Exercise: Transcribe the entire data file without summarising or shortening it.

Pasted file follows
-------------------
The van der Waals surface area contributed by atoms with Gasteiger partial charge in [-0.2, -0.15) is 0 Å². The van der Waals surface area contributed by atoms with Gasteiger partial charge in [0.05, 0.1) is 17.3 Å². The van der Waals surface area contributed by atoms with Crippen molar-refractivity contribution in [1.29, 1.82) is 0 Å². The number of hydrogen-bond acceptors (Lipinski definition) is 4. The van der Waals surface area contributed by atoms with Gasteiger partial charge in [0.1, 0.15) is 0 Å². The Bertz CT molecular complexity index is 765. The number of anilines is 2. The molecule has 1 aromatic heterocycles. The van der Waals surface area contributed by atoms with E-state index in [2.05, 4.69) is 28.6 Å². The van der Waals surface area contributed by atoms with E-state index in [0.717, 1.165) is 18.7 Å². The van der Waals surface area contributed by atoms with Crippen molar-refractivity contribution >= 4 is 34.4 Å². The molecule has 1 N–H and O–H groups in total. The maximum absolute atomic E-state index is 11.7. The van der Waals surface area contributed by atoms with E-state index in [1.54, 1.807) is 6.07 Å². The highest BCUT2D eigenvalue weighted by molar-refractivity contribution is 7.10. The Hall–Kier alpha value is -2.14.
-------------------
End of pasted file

The van der Waals surface area contributed by atoms with Gasteiger partial charge in [-0.2, -0.15) is 0 Å². The van der Waals surface area contributed by atoms with Gasteiger partial charge in [0.05, 0.1) is 17.3 Å². The van der Waals surface area contributed by atoms with Crippen molar-refractivity contribution in [1.29, 1.82) is 0 Å². The number of hydrogen-bond acceptors (Lipinski definition) is 4. The van der Waals surface area contributed by atoms with Gasteiger partial charge in [0.1, 0.15) is 0 Å². The Bertz CT molecular complexity index is 765. The number of anilines is 2. The molecule has 1 aromatic heterocycles. The van der Waals surface area contributed by atoms with E-state index in [2.05, 4.69) is 28.6 Å². The van der Waals surface area contributed by atoms with E-state index in [0.717, 1.165) is 18.7 Å². The van der Waals surface area contributed by atoms with Crippen molar-refractivity contribution >= 4 is 34.4 Å². The molecule has 1 N–H and O–H groups in total. The maximum absolute atomic E-state index is 11.7. The van der Waals surface area contributed by atoms with E-state index in [1.54, 1.807) is 6.07 Å². The highest BCUT2D eigenvalue weighted by molar-refractivity contribution is 7.10. The Hall–Kier alpha value is -2.14.